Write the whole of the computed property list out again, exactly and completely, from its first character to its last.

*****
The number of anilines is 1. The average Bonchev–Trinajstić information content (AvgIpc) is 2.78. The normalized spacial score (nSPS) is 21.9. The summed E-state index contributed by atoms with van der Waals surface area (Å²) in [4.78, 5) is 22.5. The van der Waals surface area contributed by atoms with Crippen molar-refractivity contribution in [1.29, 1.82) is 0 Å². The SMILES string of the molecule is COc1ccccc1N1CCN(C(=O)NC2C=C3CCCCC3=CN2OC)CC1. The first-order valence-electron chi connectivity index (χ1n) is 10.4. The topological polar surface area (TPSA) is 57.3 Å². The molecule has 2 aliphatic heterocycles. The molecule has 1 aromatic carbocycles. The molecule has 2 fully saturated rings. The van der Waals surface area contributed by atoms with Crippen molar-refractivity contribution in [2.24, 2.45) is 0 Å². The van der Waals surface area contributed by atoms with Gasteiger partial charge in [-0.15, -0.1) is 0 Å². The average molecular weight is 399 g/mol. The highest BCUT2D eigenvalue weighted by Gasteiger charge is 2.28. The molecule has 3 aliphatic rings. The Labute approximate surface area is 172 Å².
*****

The number of anilines is 1. The average Bonchev–Trinajstić information content (AvgIpc) is 2.78. The normalized spacial score (nSPS) is 21.9. The summed E-state index contributed by atoms with van der Waals surface area (Å²) in [4.78, 5) is 22.5. The van der Waals surface area contributed by atoms with Crippen molar-refractivity contribution in [1.29, 1.82) is 0 Å². The SMILES string of the molecule is COc1ccccc1N1CCN(C(=O)NC2C=C3CCCCC3=CN2OC)CC1. The first-order valence-electron chi connectivity index (χ1n) is 10.4. The topological polar surface area (TPSA) is 57.3 Å². The molecule has 2 aliphatic heterocycles. The molecule has 1 aromatic carbocycles. The molecule has 2 fully saturated rings. The van der Waals surface area contributed by atoms with Crippen molar-refractivity contribution in [2.24, 2.45) is 0 Å². The van der Waals surface area contributed by atoms with Gasteiger partial charge in [-0.15, -0.1) is 0 Å². The average molecular weight is 399 g/mol. The highest BCUT2D eigenvalue weighted by Gasteiger charge is 2.28. The molecule has 3 aliphatic rings. The Labute approximate surface area is 172 Å².